EXPLAINER: Audit of vice presidential votes? Here are the hurdles

Emil Marañon III
EXPLAINER: Audit of vice presidential votes? Here are the hurdles
Should the Comelec grant the request for a 'special audit,' the Marcos camp can use it to delay and block some returns from being canvassed in Congress

Everyone expected that Rodrigo Duterte’s phenomenal rise and eventual victory would be this election’s biggest story. What stole the show was the oft-neglected 15th letter of the Filipino alphabet, the now infamous “Ñ.”

As widely reported, Smartmatic “cosmetically” changed the script of the Transparency Server to correct the spelling of candidates’ names with the letter “Ñ” – for some reason, the system did not recognize the character and so it appeared as “?” each time.

Senator Ferdinand Marcos Jr pointed out that after the change in the script was introduced, his lead in the vice presidential race started to diminish, and he was eventually overtaken by Leni Robredo. 

Despite not having any proof of actual vote discrepancy, Mister Marcos and his supporters kept on pounding on the issue and tying the same with his presumptive loss, with a string of cases concertedly filed left and right.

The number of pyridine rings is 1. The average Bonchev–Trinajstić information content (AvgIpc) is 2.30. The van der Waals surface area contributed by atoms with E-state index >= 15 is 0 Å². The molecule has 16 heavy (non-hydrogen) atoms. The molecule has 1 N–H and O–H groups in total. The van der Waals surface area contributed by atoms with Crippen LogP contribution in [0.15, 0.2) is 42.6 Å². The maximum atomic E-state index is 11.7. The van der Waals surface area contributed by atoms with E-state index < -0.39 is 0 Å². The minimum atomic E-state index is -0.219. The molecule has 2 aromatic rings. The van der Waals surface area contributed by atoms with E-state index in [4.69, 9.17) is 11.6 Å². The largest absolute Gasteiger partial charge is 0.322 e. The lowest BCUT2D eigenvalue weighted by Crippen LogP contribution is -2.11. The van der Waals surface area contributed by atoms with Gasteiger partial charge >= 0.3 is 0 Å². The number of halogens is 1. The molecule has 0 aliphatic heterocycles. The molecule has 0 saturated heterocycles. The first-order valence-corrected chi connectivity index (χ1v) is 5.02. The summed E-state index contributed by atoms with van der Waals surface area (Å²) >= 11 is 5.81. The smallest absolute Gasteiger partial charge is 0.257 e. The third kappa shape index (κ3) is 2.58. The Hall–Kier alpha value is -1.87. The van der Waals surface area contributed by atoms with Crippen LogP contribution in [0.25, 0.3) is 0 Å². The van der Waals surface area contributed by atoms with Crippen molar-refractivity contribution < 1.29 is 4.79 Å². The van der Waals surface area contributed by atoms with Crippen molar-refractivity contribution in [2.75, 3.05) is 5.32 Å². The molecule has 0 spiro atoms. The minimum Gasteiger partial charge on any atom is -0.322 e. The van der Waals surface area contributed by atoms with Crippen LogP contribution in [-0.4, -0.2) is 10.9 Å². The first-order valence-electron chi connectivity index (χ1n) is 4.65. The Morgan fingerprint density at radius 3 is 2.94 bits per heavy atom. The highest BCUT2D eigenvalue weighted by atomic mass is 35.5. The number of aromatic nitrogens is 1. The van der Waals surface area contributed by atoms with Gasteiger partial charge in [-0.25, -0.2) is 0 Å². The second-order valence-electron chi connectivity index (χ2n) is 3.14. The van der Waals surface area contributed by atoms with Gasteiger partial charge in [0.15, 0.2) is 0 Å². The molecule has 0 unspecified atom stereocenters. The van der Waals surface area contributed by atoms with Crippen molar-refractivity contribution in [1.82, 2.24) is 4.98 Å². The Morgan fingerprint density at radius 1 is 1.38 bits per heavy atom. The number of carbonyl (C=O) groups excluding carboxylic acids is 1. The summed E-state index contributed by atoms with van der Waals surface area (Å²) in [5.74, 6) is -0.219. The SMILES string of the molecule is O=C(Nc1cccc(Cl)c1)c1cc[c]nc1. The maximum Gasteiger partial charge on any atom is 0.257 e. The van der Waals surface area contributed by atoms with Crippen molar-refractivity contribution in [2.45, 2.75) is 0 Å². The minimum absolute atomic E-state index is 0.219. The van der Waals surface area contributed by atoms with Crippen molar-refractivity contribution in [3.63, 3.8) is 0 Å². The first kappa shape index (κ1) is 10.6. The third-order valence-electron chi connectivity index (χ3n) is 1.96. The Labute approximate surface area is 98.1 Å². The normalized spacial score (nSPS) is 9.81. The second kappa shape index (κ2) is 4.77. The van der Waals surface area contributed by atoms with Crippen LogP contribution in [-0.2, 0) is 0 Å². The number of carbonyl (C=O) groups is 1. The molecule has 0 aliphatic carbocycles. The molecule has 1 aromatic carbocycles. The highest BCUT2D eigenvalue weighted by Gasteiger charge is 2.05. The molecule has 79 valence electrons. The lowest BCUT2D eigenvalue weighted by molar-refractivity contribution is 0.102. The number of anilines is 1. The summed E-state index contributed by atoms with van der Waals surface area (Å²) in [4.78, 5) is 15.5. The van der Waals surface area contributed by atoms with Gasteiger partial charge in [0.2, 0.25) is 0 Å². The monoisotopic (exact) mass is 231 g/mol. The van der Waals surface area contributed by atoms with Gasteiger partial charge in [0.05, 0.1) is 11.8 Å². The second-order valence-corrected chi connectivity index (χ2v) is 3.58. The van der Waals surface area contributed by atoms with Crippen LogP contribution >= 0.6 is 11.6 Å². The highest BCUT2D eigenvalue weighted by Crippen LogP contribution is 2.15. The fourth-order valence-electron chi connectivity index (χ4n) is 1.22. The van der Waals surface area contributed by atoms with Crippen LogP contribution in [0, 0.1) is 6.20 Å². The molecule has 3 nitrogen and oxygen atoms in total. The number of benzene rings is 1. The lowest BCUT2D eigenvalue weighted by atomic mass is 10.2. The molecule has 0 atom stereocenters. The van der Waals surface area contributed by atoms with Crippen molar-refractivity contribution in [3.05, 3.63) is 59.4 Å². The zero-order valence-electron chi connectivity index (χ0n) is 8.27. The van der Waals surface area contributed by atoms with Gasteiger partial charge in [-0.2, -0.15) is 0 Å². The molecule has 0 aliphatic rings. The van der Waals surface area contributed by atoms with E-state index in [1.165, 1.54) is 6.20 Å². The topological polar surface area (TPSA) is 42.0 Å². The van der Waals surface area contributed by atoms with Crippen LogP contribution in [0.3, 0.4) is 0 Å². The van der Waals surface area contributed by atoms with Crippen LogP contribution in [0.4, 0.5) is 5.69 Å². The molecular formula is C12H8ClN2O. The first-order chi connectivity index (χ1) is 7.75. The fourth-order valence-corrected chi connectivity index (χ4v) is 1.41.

Lawyer Jose Amorado, head of Marcos’ legal team, on May 18 filed before the Commission on Elections office in Intramuros his letter requesting the Comelec to allow his team of IT experts and programmers to conduct an audit of the Transparency Server and the Central Server.

After that, Mata sa Balota Movement, through its convenor Father Robert Reyes, filed “electoral sabotage” charges before the Ombudsman. It accused Smartmatic project manager Marlon Garcia and Parish Pastoral Council for Responsible Voting (PPCRV) chair Henrietta de Villa for altering a script in the Transparency Server.

Then Representative Jonathan dela Cruz, Marcos’ campaign adviser, on May 20 filed another case with Comelec against Smartmatic’s Marlon Garcia for allegedly violating Section 28 of Republic Act Number 9369.

Shaky grounds